Pablo Escobar's criminal partner was freed in the US and moved to Berlin

MIAMI (AP) - Pablo Escobar's criminal partner and one of Colombia's "cocaine cowboys" have been released after a lengthy prison sentence in a U.S. prison, his lawyer said Tuesday.

Carlos Lehder moved to his new home in Berlin after being released from a U.S. prison in Florida on Monday, where he was placed as part of a government witness protection program, lawyer Oscar Arroway told The Associated Press.

He was one of the leaders of the 70-year-old Lehder, along with Escobar of the Medellin Cartel, who dominated the world cocaine trade in the 1980s. At the same time, a fan of both John Lennon and Adolf Hitler, Lehder was portrayed as a wild, female criminal in the Netflix series "Narcos" in Norman K, a private island for a cocaine-filled plane. A few hundred miles off the coast of Florida in the Bahamas.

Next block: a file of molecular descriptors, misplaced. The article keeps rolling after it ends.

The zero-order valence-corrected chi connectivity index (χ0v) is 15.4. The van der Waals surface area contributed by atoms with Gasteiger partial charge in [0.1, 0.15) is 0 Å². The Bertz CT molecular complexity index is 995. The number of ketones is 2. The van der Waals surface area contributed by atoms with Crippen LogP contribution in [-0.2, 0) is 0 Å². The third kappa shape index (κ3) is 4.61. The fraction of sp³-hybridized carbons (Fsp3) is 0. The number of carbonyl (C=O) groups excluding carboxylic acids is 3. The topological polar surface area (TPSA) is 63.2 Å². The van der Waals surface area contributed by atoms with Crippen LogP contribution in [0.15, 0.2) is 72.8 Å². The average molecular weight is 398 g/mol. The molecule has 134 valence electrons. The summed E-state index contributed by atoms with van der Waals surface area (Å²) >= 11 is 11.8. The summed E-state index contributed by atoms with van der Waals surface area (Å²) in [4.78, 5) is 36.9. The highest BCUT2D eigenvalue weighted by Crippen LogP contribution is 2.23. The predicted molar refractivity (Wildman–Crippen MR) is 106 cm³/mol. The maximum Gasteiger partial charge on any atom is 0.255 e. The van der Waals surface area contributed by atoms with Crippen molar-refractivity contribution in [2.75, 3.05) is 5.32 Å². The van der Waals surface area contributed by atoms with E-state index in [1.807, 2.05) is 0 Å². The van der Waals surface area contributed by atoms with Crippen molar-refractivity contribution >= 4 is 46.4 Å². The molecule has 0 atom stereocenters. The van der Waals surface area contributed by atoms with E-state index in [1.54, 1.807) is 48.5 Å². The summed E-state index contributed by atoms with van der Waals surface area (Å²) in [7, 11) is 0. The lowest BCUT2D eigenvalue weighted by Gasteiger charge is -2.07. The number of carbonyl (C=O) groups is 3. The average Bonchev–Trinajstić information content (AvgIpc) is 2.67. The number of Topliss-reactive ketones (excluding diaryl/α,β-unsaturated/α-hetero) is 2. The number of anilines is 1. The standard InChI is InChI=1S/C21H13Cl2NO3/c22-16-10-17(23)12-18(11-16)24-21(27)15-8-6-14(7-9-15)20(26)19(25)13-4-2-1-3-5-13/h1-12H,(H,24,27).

His extradition to the US in 1987 severely halted the US targeting Colombian Narcos, who bribed and threatened to prosecute Nadir of the bloody cartel turf wars in the South American country.

Escobar became his fellow rival, and in 1993, police in Medellin did not see an American prison cell. But since then, tens of thousands of Colombian drug smugglers have been in US prisons, many of them working much shorter than Lehder.

The federal sentencing guidelines are too expensive for defendants who have not been represented by Lehder at the time of his arrest, and who have been accused of fighting and losing jury trials.

"No one accused of drug trafficking is going to trial in the US right now," said Arov, who said he would go to Berlin to share a celebratory beer with his client after such a lengthy trial. " Drug traffickers are much bigger than that. "

Lehder was initially sentenced to more than 135 years, but his sentence was reduced to 55 years after the former Panama strongman agreed to testify against General Manuel Noriega.

Lehr was granted German citizenship by his father, an immigrant from Colombia. Arroyev said Lehder was not interested in returning to Colombia and that German authorities helped him to settle in his adopted homeland.

"He's always crazy, but he's also very clever," said Richard Gregory, a former US attorney in Miami, who said that Lehder was shut out of mouth and many other Colombian drug smugglers. "He's old, but he's still left quite mad."

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